The retirement game: Who can play, and who thinks it's an unrealistic dream?
Let's start with the good news.
Fidelity Investments says the average balance for 401k retirement funds has jumped to a record high of nearly $81,000 dollars in the first quarter.
That's up 8.4 percent from a year ago, and up 75 percent since the stock market bottomed out in March 2009. Since then, the S&P 500 has soared 145 percent.
Why the big discrepancy between the overall market return and the gains to our retirement portfolios? It's because most of us are not fully invested in stocks.
In fact, Fidelity notes that for people who abandoned the stock market during the financial crisis and never got back in, returns have significantly lagged behind those who stayed invested. Fidelity is the nation's largest administrator of 401k plans, and its numbers come from a survey of the accounts it holds
Not surprisingly, people who have been in the workforce the longest have the biggest 401k balances.
For workers 55 and older who have been with the same employer for 10 years or more, the average balance is $255,000 dollars.
Still, that's not enough to make most workers feel secure that they can retire at the traditional age of 65. A new Gallup poll finds that three-quarters of adult workers in the U.S. expect to continue working after age 65.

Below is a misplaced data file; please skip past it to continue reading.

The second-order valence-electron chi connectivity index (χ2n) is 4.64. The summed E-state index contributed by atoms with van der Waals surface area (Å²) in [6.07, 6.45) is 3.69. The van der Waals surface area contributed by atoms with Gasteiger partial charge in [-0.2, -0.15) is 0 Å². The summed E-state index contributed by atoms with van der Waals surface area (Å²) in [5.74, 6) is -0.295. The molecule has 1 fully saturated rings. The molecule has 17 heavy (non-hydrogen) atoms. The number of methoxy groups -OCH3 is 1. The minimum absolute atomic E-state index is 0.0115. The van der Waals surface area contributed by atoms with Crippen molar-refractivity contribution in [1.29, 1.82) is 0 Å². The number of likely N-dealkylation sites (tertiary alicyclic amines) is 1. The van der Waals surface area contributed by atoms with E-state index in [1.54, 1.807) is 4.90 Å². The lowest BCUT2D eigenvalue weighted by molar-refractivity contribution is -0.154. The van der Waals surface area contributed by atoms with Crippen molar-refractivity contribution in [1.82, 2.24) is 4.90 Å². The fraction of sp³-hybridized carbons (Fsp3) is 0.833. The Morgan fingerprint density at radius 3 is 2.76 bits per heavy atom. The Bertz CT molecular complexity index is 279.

Forty percent say they'll work because they want to, and 35 percent say they'll work because they have to. Those earning more than $75,000 a year are most eager to stay in the workforce.
And we have the results of a third survey, this one focusing on the youngest people in the workforce: the group of 22-to-32 year-olds known as millennials.
Wells Fargo (WFC) finds that more than half of them are so focused on what they see as "overwhelming" debt loads -- mostly college loans -- that they can't even begin to plan for retirement.
Collectively, they have $1 trillion of student loans to repay. Despite this, and the weak job market for younger workers, two out of three millennials are optimistic that they will end up better off financially than their parents.
-Produced by Drew Trachtenberg